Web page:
“Potentially there is more need, but what we find is that people have known about CABA for many years, and there’s either a campaign or an event in their lives that drives them to us.”
Increasingly, the fund is helping provide mobility equipment and adapting properties for members living with disabilities.
Stair lifts and wheelchairs form the bulk of the apparatus CABA has helped provide over the past year, in what is becoming a growing service.
“Some of our clients, by virtue of their job and lifestyle, are out of the reach of local authority grants because their income is too high,” service manager Kelly Feehan says. “Actually, though, for the piece of equipment or adaptation that they might need, they’d have to save for a number of years, so we’d step in there. So we’ve funded stair lifts, downstairs wet-rooms and electric wheelchairs.”
Indeed, even if a member is eligible for local authority support, if the waiting list means they are likely to have to wait, then the charity often helps regardless.
“Our ethos is, if it means to get it [equipment or adaptations] they have to wait, say, two years, we would say that’s unreasonable and step in.
“It is case-by-case, though,” Feehan carefully points out, before adding: “We do have to be careful of unreasonable requests.”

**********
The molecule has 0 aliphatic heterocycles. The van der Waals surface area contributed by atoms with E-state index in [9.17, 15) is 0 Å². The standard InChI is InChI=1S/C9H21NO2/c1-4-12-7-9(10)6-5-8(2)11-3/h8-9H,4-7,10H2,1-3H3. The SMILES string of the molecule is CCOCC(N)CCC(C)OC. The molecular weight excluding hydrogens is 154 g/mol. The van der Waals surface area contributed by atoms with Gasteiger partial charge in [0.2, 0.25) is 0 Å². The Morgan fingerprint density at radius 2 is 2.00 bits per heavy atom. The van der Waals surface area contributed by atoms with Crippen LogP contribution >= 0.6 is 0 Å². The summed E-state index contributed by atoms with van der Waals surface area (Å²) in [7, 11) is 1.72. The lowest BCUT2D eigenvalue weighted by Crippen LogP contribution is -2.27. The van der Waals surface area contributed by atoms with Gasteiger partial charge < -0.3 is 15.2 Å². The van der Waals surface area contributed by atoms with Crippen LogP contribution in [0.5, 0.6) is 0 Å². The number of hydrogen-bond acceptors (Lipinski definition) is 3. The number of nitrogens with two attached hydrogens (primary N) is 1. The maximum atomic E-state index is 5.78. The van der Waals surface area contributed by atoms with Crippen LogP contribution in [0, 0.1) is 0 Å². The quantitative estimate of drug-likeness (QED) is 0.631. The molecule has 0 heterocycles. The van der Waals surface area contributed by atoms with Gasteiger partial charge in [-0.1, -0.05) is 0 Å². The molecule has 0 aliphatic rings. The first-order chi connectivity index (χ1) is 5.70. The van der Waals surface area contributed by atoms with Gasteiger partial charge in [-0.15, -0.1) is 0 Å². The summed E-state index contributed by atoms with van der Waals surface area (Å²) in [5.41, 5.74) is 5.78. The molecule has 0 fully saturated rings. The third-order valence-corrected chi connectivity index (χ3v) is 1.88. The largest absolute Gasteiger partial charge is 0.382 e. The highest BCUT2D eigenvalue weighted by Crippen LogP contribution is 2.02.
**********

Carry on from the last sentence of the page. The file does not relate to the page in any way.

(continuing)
Reaching out to accountants’ families
Chief among the challenges for CABA is reaching members’ dependents and helping them realise the full extent of the help they’re entitled to receive; in many cases, spouses and other dependents are either entirely unaware or only have a vague idea.
Although a significant online drive to reach members has yielded noticeable results, there is still a place for printed information. An example frequently referenced by staff is what they colloquially refer to as the ‘sock-drawer story’.
“An elderly woman rang in in a terrible state, and the question was ‘how did you hear about CABA?’,” head of development Wendy Saunders (pictured left) tells me. “Her husband had died, and she just didn’t know what to do, where to turn or how to understand the paper work. He apparently had said to her that we had sent him a leaflet many, many years ago and he’d told her ‘if anything happens to me and you need help, go to my sock-drawer and there’s a leaflet in there’. And that’s what she did – there’s still a place for printed material.”